Question: I have problems with playing the fast octaves at the end of the third movement of Schubert’s Sonata in A minor D. 784 (Op. 143).
Do you have any advice on how to practice the octaves to achieve the fast tempo (my aim is about 138 quarter notes per minute)?
Thanks for your reply in advance.
– Marcel (Ireland)
Albert’s reply: Those octaves are murderous! I wish Schubert had been kinder to pianists and rewritten the passage. (If I recall correctly, he actually did that in measure 15 of the “Wanderer” Fantasy, in which the chromatic scale was originally in octaves.)
The important thing about octaves is that they serve a musical purpose. Personally, I’m not entirely puritanical when it comes to technique’s sole purpose always being to serve art, since, let’s face it, some composers really did write some passages more as crowd pleasers than to service a higher musical purpose. Composers do integrate feats of virtuosity into their music, and these should be accomplished with ease and beauty.
I don’t believe Schubert ever put technical display above artistic expression. Liszt famously did, but in his greatest music such as the Sonata in B minor, showing off how fast octaves can be played always strikes me as distasteful and unsuited to the music, however brilliant the music may be.
That said, the coda of Schubert’s A minor Sonata, D. 784, is one of those places in which we really just have to serve the music, and slowing down noticeably would interfere with the musical intent.
Here are some pointers for solving this passage and playing fast octaves in general. First, your elbow must be free of all tension and operate independently of the wrist.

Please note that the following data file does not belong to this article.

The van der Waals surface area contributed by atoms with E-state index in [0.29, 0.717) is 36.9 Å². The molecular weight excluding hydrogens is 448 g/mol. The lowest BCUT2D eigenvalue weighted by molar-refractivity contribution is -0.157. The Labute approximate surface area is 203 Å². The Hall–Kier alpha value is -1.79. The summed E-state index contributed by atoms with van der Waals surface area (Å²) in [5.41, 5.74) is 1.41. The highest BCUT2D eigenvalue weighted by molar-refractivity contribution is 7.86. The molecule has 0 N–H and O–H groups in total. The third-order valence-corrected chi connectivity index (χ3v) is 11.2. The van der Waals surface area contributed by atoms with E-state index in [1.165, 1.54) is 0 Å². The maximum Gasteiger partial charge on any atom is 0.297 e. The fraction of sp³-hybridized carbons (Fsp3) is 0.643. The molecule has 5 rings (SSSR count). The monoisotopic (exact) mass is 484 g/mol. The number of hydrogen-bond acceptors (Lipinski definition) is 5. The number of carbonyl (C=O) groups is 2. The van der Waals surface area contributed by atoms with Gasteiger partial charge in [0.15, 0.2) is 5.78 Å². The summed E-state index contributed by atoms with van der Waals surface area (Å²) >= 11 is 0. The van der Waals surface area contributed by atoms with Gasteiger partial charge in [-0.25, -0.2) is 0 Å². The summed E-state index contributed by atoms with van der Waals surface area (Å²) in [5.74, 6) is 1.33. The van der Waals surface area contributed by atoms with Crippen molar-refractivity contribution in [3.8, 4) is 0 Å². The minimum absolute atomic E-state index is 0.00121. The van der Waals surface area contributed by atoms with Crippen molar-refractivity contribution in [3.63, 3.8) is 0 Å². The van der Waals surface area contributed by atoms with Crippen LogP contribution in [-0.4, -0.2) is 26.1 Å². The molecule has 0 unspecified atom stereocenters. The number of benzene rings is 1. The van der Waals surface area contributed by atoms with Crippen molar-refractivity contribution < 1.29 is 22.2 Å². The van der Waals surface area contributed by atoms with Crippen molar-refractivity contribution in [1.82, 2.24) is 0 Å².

Next, shape your hand so that the thumb and 5th finger are bent towards one another. In the all-white keys passages, keep your hand at the outside end of the keys (i.e., closest point on the keyboard to your body, away from the black keys). Aim for the inside edges of the keys: For the A octave in the right hand, the thumb should be close to B and the 5th finger close to G.
Since the left hand passage has black keys, keep the hand close to the black keys when playing the white keys. Use 4 for the black keys, except for the F-sharps on the downbeats since there’s a change in direction. Thus, finger the left hand passage starting on E 5 4 4 5 4 5 5.
The forearm should be at or slightly lower than the level of the white keys, not higher. The hand is an extension of the forearm and hence level with the forearm. The wrist should not be high or low.
These are wrist octaves, not forearm octaves, so the forearm should only move laterally. While playing with one hand, place fingers 2 and 3 of the other below your wrist. The tendons should not tense up at all. If they do, you’re trying to play too fast too soon.
Bounce up off the keys: Think “up,” as though the keyboard were a hot stove. The wrist will descend from gravity alone. Bounce from one octave to the next.
Practice piano to pianissimo only to free the wrist and forearm of any unnecessary tension.
Practice the three-note groups, landing on the fourth note of each pattern. Thus, in the right hand you would practice A B C B, resting on the B (play it as a quarter note), then repeating the pattern.
Next, practice the four-note groups: B C D E in the right hand and F-sharp G-sharp A B in the left. Add one preceding note at a time.
Practice slowly. This is a passage in which practice with the metronome makes sense. Set it to a relatively slow tempo, and stick with that tempo or slower for the entire practice session. You cannot and must not force the tempo, since this strategy will only backfire and you’ll never achieve great speed along with a beautiful tone.
Play only at those tempos in which your tendons in the forearm, beneath the wrist, are perfectly free from tension. Use the fingers of the opposite hand to check as you practice. To understand the tension I’m referring to, place your fingers on a table and press down. With the fingers of your other hand touching the wrist that’s pushing down, you’ll immediately feel the tendons become very tense. This is what you must avoid during practice if you are to achieve fast octaves.
This is, incidentally, how I solved Schubert’s two infamous octave passages, in the “Wanderer” Fantasy and especially “Erlking.”
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